Martyn

#6 petestenning

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Posted 15 July 2008 - 07:29

The Alan Mann car was entered and raced at Snetterton in 1969 as a supercharged car and entered in the top class with the Falcons , if memory serves me right it finished 3rd well ahead of the normal twin cam Escorts.
As an aside there was also a BMW 2002 entered for Dieter Quester which never took the start as they spent all day trying to get it fire up, great pity.



Pete

#7 BRM MICK2

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Posted 15 July 2008 - 07:29

Cant help re engine, but my all time favorite car.

It was great to see her on Sunday :clap: :clap:

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Mick

#8 sterling49

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Posted 15 July 2008 - 07:49

It seems good taste is a pre requisite of TNF Membership......how did I slip through the net :lol:

#9 2F-001

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Posted 15 July 2008 - 08:12

I'd read that the 'supercharging' on the Alan Mann Escort was in name only and not doing anything significant - just a ruse to get into the big class and optimize its points-scoring from the giant-killing performances.

Surely points were the same in each class? So with the outright title being attainable from the smaller classes, that seems a more risky strategy - but I don't recall what quirks the points-scoring system may have had. Although it was the cream of its class, surely not enough of the 1600s were comfortably quicker than the sometimes patchy big class to make them a stiffer option to race amongst?
If the car was quick enough to topple the big-bangers anyway, it could do so from the smaller class.
Or was it simply to see if Ford could win all three larger classes?


I remember the tremendous expectation that carried me to Mallory to see this lovely car in particular at the big F3 and Saloon meeting (actually named for the Guards 4000 guineas sportscar race, I think) but it was sidelined in a big first lap melee up around the Shaw's end of the circuit. A number of lesser lights got a look in that day with, iirc, another Escort t/c winning (Andy Diamond a the name coming to mind, but that's a bit hazy now and the programme is about 100 miles away). The race for the smaller classes was deadheated but Chris Craft (Broadspeed Escort GT) and one of the Britax-Cooper-Downton Minis - Gordon Spice, I think. A great meeting that one, with two heats and a 50-lap final of F3s with a fabulous line-up...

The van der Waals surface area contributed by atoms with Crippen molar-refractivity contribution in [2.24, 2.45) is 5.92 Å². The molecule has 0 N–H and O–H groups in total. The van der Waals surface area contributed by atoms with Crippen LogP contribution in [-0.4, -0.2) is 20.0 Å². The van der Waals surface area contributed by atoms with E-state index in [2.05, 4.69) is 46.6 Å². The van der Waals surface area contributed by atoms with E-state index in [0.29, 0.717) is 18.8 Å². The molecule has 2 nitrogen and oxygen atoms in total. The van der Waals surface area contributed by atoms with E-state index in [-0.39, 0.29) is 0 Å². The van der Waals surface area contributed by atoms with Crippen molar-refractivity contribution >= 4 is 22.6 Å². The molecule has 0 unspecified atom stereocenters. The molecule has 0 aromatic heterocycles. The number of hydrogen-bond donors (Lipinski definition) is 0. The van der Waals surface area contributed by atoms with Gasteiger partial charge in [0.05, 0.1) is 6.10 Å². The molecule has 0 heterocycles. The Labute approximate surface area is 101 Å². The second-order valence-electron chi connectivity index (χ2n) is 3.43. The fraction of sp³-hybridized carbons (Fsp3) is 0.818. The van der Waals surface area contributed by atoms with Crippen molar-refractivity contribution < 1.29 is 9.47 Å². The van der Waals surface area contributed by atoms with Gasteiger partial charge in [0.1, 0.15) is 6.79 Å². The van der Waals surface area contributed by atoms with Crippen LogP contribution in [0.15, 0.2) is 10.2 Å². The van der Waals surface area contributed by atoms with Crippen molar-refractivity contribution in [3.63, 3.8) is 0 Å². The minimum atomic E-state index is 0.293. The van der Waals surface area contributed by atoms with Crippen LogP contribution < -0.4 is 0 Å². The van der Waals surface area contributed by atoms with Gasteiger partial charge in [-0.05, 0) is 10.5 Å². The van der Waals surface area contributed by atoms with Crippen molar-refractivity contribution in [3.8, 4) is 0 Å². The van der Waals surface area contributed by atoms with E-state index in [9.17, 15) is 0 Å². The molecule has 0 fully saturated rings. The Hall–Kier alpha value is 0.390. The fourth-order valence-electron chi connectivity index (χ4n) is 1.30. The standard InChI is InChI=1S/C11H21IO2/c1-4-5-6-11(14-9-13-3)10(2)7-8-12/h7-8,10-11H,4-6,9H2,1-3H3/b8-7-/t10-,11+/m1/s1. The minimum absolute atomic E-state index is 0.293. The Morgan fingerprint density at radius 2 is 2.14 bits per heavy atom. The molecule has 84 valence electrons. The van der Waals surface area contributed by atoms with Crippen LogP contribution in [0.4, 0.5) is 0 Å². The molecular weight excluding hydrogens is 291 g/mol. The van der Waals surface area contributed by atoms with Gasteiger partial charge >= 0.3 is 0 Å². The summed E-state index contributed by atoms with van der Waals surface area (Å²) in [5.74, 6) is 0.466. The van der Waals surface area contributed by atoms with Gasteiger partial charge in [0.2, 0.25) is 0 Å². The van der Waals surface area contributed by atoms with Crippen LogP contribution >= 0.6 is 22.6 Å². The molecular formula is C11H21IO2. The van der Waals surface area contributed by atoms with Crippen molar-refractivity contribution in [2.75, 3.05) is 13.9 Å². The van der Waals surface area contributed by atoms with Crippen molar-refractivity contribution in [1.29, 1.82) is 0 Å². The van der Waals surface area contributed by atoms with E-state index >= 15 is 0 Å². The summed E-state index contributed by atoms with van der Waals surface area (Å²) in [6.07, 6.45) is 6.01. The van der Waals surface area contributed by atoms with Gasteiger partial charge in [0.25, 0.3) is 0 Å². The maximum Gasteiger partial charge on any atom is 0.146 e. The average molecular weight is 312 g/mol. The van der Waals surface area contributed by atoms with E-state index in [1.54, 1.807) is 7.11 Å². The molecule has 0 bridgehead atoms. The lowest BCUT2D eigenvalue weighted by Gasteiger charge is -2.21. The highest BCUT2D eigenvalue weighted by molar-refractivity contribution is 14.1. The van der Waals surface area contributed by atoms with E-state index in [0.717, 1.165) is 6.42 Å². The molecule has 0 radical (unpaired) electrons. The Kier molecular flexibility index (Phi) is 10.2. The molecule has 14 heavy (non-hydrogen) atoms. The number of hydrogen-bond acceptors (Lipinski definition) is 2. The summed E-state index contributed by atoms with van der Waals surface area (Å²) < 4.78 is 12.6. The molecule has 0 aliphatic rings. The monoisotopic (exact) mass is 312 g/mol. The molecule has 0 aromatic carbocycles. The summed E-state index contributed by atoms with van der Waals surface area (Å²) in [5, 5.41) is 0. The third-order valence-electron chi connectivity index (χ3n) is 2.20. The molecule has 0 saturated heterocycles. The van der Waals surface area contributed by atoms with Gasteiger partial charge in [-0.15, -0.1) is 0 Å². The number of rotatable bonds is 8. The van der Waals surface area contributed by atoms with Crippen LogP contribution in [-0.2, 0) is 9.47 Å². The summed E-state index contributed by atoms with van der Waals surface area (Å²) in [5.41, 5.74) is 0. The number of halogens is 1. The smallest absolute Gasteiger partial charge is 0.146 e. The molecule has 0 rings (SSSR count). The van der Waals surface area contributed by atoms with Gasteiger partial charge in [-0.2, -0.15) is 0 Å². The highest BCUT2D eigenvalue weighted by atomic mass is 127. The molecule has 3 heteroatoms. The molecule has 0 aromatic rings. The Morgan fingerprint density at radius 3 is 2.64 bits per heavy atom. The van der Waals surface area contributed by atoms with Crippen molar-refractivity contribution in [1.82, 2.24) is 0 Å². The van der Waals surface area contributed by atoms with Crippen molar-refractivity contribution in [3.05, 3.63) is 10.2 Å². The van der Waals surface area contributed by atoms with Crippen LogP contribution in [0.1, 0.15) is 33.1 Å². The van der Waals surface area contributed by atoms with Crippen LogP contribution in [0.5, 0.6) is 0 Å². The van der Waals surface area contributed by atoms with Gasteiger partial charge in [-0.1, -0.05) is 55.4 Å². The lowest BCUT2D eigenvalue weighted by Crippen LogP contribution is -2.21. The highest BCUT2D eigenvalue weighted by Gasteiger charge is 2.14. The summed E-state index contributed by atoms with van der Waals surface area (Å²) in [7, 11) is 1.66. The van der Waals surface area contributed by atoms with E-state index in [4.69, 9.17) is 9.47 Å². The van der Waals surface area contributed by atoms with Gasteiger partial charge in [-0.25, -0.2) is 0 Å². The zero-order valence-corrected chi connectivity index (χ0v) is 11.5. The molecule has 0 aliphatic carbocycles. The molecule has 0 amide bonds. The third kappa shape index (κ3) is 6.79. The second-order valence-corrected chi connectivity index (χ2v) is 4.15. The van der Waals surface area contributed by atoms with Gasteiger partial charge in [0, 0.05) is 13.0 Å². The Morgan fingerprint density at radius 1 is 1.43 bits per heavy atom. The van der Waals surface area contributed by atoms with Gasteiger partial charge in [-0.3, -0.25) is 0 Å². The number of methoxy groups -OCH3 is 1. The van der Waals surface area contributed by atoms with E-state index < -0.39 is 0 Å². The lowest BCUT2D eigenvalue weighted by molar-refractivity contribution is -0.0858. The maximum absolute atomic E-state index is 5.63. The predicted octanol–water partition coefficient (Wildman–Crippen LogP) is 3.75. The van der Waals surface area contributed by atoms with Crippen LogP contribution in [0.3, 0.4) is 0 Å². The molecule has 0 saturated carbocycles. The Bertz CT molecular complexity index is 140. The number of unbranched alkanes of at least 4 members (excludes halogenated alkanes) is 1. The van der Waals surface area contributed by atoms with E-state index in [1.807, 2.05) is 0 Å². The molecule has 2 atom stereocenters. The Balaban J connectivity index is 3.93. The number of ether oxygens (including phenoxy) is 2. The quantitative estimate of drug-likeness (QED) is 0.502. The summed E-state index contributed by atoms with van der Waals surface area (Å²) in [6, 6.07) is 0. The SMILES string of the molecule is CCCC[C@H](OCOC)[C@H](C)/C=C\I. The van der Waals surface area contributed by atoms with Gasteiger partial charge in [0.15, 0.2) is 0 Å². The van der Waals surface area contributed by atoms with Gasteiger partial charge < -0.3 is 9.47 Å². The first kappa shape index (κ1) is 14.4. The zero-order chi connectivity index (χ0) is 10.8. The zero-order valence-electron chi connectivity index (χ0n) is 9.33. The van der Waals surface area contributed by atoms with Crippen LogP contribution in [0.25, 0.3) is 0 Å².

But that's taking us way off topic!

#10 Pedro 917

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Posted 15 July 2008 - 08:42

Still working on my pictures but here are already 2 from Friday :

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A pity Frank Gardner wasn't there to drive it.

#11 sterling49

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Posted 15 July 2008 - 17:32

Originally posted by 2F-001
(Andy Diamond a the name coming to mind, but that's a bit hazy now and the programme is about 100 miles away).


I think that was Rod Mansfield in the Diamond Paints car (IIRC),but, like you, now very hazy, once razor sharp though :smoking:

#12 2F-001

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Posted 16 July 2008 - 05:54